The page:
Early growth patterns and cardiometabolic function at the age of 5 in a multiethnic birth cohort: the ABCD study.BMC Pediatr 2009; 9:23BPed
The relation between fetal growth retardation and cardiovascular and metabolic diseases in later life has been demonstrated in many studies. However, debate exists around the potential independent role of postnatal growth acceleration. Furthermore, it is unknown whether a potential effect of growth acceleration on cardiovascular and metabolic function is confined to certain time frames.The present study assesses the (predictive) role of prenatal and postnatal growth on 5 components of cardiovascular and metabolic function in children aged 5. The potential association of timing of postnatal growth acceleration with these outcomes will be explored.
METHODS AND DESIGN
Prospective multiethnic community-based cohort study of 8266 pregnancies (Amsterdam Born Children and their Development, ABCD study). Up till now, anthropometry of 5104 children from the original cohort was followed during the first 5 years of life, with additional information about birth weight, pregnancy duration, and various potential confounding variables.At age 5, various components of cardiovascular and metabolic function are being measured. Outcome variables are body size, body composition and fat distribution, insulin sensitivity, lipid profile, blood pressure and autonomic regulation of cardiovascular function.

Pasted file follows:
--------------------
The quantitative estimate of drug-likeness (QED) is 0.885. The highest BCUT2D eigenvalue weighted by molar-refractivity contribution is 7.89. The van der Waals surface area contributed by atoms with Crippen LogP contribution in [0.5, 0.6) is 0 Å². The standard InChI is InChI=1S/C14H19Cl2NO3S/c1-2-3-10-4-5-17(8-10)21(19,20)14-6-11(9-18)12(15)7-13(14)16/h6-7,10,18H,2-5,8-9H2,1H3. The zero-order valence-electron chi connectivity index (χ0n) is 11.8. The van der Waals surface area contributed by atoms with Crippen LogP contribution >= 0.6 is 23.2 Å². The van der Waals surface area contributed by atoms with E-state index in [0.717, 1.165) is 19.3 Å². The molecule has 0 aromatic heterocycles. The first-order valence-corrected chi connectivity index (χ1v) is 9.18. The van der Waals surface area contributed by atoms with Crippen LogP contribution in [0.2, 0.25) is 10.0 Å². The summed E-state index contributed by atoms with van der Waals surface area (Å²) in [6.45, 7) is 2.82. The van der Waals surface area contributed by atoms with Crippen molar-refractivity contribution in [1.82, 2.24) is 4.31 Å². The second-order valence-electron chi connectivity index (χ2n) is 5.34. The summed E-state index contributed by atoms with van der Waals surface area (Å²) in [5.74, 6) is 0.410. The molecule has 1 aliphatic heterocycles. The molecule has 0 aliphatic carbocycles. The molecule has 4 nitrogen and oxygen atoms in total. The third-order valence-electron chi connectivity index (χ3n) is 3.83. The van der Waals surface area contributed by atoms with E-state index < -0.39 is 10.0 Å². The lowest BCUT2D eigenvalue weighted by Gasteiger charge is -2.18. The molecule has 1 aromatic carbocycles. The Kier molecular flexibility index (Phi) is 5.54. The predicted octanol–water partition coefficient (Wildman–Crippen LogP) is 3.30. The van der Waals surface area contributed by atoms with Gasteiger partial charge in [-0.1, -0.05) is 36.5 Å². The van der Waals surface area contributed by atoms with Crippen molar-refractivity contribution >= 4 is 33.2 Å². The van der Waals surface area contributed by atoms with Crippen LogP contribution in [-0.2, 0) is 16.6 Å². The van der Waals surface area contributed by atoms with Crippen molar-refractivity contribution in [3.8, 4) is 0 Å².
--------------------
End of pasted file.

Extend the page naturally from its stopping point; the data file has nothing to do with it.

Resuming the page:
This study will be one of the first population-based prospective cohort studies to address the association between measures of both prenatal and postnatal growth and various components of cardiovascular and metabolic function. Specific attention is paid to the timing of acceleration in growth and its potential association with the outcome variables. Importantly, the longitudinal design of this study gives us the opportunity to gain more insight into growth trajectories associated with adverse outcomes in later life. If identified as an independent risk factor, this provides further basis for the hypothesis that accelerated growth during the first years of life is a modifiable factor for the prevention of cardiovascular and metabolic disorders in later life. Moreover, identification of specific vulnerable periods during development may reveal suitable time frames for early interventions.